A team-up between billion-dollar director James Cameron and $7k-feature director Robert Rodriguez never sounded like a sure thing, especially when the project they choose to collaborate on is a live-action adaptation of a 90’s era Manga/Anime series. An unlikely collaboration such as this usually yields either brilliance or disaster, but “Alita: Battle Angel” is neither. Instead, it captures the highs and lows of both these visionary men.
The adapted screenplay, written by Cameron, opens hundreds of years in the future. Earth, ravaged by war, has split into two distinct classes. The rich live in the last of the floating cities, dumping their trash on the rest of the people below. It’s in one of these trash heaps that cybersurgeon Dr. Dyson Ido (Christoph Waltz) discovers the barely functioning upper torso of a “Total Replacement Cyborg” – a robot that is powered by a human brain. After crafting a new body for her, the amnesiac Alita (Rosa Salazar) soon awakens, wide-eyed and full of wonder. Alita thirsts for knowledge, both of herself and the world she now finds herself in. Dr. Ido assumes a surrogate father role and although he wants to experience as much as possible, is oddly over-protective at times. With Alita’s limited memory, she at first seems naive but soon notices things that Dr. Ido is trying to hide from her. Toss in some YA-Novel romance, bounty-hunter-warriors, an ancient, war, an uber-violent Battle-Bot-Roller-Derby, and some clunky class-warfare allegories and you have a very full two-hour movie.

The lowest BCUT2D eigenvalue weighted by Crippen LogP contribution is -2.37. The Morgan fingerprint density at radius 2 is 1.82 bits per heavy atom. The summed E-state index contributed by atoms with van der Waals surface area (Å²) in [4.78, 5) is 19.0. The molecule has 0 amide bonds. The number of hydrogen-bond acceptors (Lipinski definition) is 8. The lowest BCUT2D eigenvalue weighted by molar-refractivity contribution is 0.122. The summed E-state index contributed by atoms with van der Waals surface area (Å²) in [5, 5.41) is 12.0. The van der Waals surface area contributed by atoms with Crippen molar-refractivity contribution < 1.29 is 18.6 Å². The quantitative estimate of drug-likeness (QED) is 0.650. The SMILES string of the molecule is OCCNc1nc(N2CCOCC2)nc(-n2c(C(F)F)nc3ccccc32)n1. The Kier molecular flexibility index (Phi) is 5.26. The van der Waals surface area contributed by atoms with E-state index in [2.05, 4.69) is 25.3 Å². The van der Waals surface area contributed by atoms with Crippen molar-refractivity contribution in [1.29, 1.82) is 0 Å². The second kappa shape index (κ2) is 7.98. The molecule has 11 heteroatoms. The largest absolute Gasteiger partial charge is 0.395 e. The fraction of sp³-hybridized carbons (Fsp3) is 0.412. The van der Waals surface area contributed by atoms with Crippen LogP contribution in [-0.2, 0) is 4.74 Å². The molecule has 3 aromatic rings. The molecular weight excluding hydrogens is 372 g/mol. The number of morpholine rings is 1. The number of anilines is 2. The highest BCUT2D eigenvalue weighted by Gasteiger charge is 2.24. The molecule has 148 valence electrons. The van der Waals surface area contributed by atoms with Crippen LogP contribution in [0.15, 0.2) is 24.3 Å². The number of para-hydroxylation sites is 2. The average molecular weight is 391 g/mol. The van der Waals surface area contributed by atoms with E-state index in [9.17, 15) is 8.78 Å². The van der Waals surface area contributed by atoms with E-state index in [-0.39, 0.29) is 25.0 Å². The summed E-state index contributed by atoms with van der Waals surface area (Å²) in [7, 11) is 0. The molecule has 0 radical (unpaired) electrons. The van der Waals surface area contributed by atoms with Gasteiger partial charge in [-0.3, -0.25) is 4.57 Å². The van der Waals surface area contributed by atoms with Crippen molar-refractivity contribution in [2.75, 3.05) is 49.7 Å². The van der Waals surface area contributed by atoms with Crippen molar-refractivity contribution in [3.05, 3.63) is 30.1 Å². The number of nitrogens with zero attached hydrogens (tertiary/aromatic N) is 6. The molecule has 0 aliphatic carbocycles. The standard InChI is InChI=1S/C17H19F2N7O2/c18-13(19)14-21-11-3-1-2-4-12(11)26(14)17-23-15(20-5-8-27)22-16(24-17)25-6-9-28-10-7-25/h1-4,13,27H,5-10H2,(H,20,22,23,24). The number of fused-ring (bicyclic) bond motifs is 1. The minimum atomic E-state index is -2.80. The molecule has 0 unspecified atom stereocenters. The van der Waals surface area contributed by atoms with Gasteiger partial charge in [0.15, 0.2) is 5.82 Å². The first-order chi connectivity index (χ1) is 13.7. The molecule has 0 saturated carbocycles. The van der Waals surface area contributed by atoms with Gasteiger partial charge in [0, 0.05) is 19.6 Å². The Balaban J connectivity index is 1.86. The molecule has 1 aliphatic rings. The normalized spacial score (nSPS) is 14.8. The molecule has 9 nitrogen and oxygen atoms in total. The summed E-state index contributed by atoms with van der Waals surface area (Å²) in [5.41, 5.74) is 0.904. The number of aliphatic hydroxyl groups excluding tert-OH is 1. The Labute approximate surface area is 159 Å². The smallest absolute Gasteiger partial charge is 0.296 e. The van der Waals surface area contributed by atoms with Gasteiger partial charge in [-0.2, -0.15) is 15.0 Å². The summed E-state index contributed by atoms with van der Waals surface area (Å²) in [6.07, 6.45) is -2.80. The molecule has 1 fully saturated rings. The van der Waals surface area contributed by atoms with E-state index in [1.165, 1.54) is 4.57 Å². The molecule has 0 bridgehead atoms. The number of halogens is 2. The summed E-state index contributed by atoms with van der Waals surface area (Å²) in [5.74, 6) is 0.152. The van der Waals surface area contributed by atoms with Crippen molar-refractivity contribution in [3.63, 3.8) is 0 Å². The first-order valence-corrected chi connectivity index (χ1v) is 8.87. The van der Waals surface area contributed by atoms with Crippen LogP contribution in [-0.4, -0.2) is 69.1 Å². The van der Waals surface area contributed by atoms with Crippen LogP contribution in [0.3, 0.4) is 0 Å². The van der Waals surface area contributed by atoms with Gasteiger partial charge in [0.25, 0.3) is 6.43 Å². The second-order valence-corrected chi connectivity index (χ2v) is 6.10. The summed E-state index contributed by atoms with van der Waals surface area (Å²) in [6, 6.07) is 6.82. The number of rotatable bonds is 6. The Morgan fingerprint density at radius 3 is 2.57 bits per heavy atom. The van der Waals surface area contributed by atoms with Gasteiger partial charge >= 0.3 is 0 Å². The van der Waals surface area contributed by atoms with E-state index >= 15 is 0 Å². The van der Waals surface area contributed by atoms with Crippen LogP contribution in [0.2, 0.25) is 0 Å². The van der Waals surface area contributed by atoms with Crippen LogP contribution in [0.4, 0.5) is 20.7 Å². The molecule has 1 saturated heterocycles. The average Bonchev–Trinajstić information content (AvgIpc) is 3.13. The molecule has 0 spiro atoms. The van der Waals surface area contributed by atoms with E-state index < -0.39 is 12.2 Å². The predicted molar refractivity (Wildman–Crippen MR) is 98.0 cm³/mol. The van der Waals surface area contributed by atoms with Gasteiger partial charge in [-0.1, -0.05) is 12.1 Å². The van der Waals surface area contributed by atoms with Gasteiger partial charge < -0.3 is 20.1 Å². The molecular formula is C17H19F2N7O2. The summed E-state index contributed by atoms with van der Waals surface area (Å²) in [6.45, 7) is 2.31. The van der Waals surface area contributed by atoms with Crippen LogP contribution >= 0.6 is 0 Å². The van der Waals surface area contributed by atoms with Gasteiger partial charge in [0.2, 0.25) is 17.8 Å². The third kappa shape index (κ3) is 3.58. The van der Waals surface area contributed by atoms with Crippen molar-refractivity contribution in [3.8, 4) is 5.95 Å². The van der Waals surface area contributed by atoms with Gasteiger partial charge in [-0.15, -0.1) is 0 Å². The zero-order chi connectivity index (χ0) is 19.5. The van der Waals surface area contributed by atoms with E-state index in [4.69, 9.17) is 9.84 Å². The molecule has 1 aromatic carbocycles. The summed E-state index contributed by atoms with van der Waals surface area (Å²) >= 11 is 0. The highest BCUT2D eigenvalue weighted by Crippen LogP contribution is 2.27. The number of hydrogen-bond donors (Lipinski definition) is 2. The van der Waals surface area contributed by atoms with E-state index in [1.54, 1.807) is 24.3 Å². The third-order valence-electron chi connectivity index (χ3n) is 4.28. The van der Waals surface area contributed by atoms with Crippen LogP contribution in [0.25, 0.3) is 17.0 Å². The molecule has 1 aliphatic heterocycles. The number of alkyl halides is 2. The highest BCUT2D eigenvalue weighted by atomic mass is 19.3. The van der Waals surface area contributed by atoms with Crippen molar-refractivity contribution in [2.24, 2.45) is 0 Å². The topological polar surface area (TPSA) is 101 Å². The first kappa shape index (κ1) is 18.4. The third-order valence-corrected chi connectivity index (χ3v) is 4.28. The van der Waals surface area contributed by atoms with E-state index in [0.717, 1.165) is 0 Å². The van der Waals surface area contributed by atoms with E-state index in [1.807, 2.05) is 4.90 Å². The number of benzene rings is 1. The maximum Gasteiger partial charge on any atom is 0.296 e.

One of the biggest concerns about Alita ended up being one of the smallest issues. When the first trailer dropped, viewers were tossed head-first into the uncanny valley. Alita’s eyes just looked wrong. After some small tweaks, she looked better in the following trailers, but still…weird. Watching her in the movie, with extended performances instead of multi-second clips is a very different experience. She looks different but not bad. Eyes are the windows to the soul, and the audience is almost immediately captivated by this digital creation. It’s a tad shy of photorealistic, and not as impressive as what we’ve seen in “Planet of the Apes”, but quite compelling none the less. The filmmakers spent a lot of time filling this world and its characters with an immense level of detail, and Rodriguez never shies away from showing it off, be it the tiny pores on her skin, or the intricate metal-work on the cyborg Zapan (Ed Skrein). This film also gives Rodriguez a chance to stretch is action choreography muscles a bit more, something we’ve seen glimpses of from him as far back as the bar fight in “Desperado.” The action scenes in Alita are some of the very best sci-fi-ghting sequences I’ve ever seen and are worth the price of admission alone.
Unfortunately, as impressive as all the CGI and Visuals are, Cameron lets the script once again take a back seat. On a scale that includes “Aquaman”, “Mortal Engines”, and “Glass” it’s not terrible, but it’s distressing that so much attention is paid to every other aspect of the movie except for what the characters are saying. Have none of these writers ever been in love? Do they ever have conversations with other human beings? Why are they so driven to incessantly recycle tired tropes that were never original to begin with?
“Alita” is highly entertaining and nowhere near the disaster it could have easily been. It’s unfortunate that yet another generic script holds it back from achieving a truly epic status. Be sure to watch it on the biggest screen possible, and although the 3D is quite good, it’s not a necessity to enjoy the film.
Alita: Battle Angel